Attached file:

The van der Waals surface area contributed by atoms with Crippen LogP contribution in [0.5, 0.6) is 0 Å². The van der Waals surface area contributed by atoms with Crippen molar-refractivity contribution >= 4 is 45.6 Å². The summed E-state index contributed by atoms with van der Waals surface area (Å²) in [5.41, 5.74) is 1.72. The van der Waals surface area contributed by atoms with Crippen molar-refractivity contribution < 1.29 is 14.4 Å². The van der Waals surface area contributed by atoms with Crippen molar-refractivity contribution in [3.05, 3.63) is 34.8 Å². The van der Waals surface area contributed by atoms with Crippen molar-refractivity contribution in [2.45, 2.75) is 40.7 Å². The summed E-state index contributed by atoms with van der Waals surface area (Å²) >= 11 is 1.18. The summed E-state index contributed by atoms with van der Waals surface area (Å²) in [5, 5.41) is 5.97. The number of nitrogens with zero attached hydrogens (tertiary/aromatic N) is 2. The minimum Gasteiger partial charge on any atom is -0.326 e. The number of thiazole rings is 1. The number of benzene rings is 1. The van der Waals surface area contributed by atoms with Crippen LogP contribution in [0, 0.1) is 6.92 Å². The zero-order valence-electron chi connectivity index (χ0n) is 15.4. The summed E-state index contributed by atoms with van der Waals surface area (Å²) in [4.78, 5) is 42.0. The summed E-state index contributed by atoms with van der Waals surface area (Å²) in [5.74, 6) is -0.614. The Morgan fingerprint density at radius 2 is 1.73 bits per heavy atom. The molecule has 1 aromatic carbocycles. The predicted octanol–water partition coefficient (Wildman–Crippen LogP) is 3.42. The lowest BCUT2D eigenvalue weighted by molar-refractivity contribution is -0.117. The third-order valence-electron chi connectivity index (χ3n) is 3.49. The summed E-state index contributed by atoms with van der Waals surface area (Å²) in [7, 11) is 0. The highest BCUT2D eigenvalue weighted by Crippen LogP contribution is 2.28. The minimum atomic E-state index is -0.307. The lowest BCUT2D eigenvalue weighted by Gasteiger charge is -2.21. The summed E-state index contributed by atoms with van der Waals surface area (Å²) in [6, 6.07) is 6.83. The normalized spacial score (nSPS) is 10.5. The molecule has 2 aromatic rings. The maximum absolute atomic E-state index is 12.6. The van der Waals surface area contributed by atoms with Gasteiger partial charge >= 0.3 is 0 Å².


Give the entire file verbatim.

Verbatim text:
The van der Waals surface area contributed by atoms with Crippen LogP contribution in [0.5, 0.6) is 0 Å². The van der Waals surface area contributed by atoms with Crippen molar-refractivity contribution >= 4 is 45.6 Å². The summed E-state index contributed by atoms with van der Waals surface area (Å²) in [5.41, 5.74) is 1.72. The van der Waals surface area contributed by atoms with Crippen molar-refractivity contribution < 1.29 is 14.4 Å². The van der Waals surface area contributed by atoms with Crippen molar-refractivity contribution in [3.05, 3.63) is 34.8 Å². The van der Waals surface area contributed by atoms with Crippen molar-refractivity contribution in [2.45, 2.75) is 40.7 Å². The summed E-state index contributed by atoms with van der Waals surface area (Å²) >= 11 is 1.18. The summed E-state index contributed by atoms with van der Waals surface area (Å²) in [5, 5.41) is 5.97. The number of nitrogens with zero attached hydrogens (tertiary/aromatic N) is 2. The minimum Gasteiger partial charge on any atom is -0.326 e. The number of thiazole rings is 1. The number of benzene rings is 1. The van der Waals surface area contributed by atoms with Crippen LogP contribution in [0, 0.1) is 6.92 Å². The zero-order valence-electron chi connectivity index (χ0n) is 15.4. The summed E-state index contributed by atoms with van der Waals surface area (Å²) in [4.78, 5) is 42.0. The summed E-state index contributed by atoms with van der Waals surface area (Å²) in [5.74, 6) is -0.614. The Morgan fingerprint density at radius 2 is 1.73 bits per heavy atom. The molecule has 1 aromatic carbocycles. The predicted octanol–water partition coefficient (Wildman–Crippen LogP) is 3.42. The lowest BCUT2D eigenvalue weighted by molar-refractivity contribution is -0.117. The third-order valence-electron chi connectivity index (χ3n) is 3.49. The summed E-state index contributed by atoms with van der Waals surface area (Å²) in [7, 11) is 0. The highest BCUT2D eigenvalue weighted by Crippen LogP contribution is 2.28. The minimum atomic E-state index is -0.307. The lowest BCUT2D eigenvalue weighted by Gasteiger charge is -2.21. The summed E-state index contributed by atoms with van der Waals surface area (Å²) in [6, 6.07) is 6.83. The normalized spacial score (nSPS) is 10.5. The molecule has 2 aromatic rings. The maximum absolute atomic E-state index is 12.6. The van der Waals surface area contributed by atoms with Gasteiger partial charge >= 0.3 is 0 Å².